Ask yourself these questions: Do I wish for my readers to experience quiet, peace, placidity, and calm? Or, do I wish for my readers’ experience to be intense? I suspect I know your answer. Who does not want their novel to be intense?
A couple of weeks ago, guest contributor Gaëtane Burkolter introduced us to her Excite-O-Meter, a tool to chart the intensity of her WIP. It’s a graph with the horizontal axis representing each chapter and the vertical axis measuring intensity on a scale of zero to one hundred. The line produced is a visual picture of her novel’s rising (one hopes) level of intensity.
But what exactly is intensity? What causes the action of a novel to provoke that feeling in characters, readers and authors? How is intensity produced on the page, so that readers feel it? How is it generated by authors within themselves on any given writing day?
When most of us think of intensity, we probably think of experiencing what is extreme. That’s not wrong. Extreme action can be intense. Dean Koontz’s novel Intensity (1995) is a good example. It’s the story of graduate student Chyna Shepherd who is recovering from an abusive childhood. Her weekend visit with the family of her lifelong friend Laura Templeton, however, turns into a violent nightmare. Serial killer Edgler Vess breaks in at night and kills everyone except Laura, whom he abducts, and Chyna, who stows away on Vess’s motor home.
The story that follows is about as horrifying as they get. I’ll spare you, or save for you, the lurid and violent details, but there are two points to note. First is that Vess (modeled on real life serial killer Edmund Kemper) kills in order to experience “intensity”. Second is that Chyna is able to endure and defeat Vess because she, thanks to her abusive childhood, has a greater tolerance for intensity than he. Trust me, the read is quite intense.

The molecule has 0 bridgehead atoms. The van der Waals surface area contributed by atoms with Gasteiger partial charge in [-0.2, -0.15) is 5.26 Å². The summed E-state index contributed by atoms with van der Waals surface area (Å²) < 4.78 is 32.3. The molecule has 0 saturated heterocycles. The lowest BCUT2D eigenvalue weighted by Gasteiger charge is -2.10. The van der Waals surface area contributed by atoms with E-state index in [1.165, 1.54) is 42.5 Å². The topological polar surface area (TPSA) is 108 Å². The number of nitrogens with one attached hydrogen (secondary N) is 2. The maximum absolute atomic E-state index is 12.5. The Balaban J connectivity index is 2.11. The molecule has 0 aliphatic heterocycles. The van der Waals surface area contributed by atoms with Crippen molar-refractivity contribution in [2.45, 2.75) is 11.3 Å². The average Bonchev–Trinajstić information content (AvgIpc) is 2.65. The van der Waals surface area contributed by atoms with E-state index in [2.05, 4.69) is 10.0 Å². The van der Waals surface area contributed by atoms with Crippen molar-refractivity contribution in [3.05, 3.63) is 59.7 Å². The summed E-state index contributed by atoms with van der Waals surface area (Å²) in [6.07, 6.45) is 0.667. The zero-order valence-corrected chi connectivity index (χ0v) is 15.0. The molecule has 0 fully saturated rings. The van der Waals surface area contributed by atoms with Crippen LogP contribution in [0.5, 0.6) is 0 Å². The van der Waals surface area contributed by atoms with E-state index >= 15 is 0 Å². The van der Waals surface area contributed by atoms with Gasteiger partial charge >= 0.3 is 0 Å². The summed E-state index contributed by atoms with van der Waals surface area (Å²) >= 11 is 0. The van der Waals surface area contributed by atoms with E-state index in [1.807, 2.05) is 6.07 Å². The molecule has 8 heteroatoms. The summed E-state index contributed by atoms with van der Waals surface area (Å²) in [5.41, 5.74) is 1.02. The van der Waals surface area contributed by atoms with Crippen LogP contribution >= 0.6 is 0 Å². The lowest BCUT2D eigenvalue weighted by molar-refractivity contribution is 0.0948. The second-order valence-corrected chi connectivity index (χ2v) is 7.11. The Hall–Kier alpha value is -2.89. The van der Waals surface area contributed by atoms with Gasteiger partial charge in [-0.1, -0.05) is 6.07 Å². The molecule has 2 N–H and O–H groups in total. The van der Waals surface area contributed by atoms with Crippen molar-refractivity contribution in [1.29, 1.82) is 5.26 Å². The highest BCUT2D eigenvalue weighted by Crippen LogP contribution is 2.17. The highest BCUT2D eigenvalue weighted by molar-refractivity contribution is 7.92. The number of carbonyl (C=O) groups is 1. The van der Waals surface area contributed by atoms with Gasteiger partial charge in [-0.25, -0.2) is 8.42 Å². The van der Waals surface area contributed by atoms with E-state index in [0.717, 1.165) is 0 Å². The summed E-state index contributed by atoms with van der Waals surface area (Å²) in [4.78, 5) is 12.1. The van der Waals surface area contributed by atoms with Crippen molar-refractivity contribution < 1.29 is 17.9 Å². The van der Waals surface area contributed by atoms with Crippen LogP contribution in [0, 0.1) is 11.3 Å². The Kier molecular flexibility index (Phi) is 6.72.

In science, intensity is a measure of power per unit area (physics), such as radiant heat flux (heat transfer), or field strength (electromagnetism). It can also be luminous intensity (optics), radiance (astronomy), or peak ground acceleration (as in earthquakes, geology). In other words, intensity is when force is packed tightly into something. It’s not the object itself but its effect. In writing terms, that means that intensity isn’t action per se, it’s the effect that any given story moment has on us.
Violence can be intense but it’s not the only way to produce the effect of intensity. In psychological terms, intensity is a high degree of emotional excitement. Over-excitability used to be seen as a personality problem, but is now understood not as a cause but a consequence of something else; a consequence that can be constructive, in important ways forming and strengthening personality instead of impairing it.
Psychologist Kazimierz Dabrowski’s Theory of Positive Disintegration explains, among other things, the extreme excitability of gifted children. Once seen as hyperactive, distractible, disruptive, immature and oppositional, Dabrowski and later researchers revealed that such children are instead high energy, imaginative, passionate, sensitive and creative. They react more quickly and intensely, moved by inner forces that generate over-stimulation.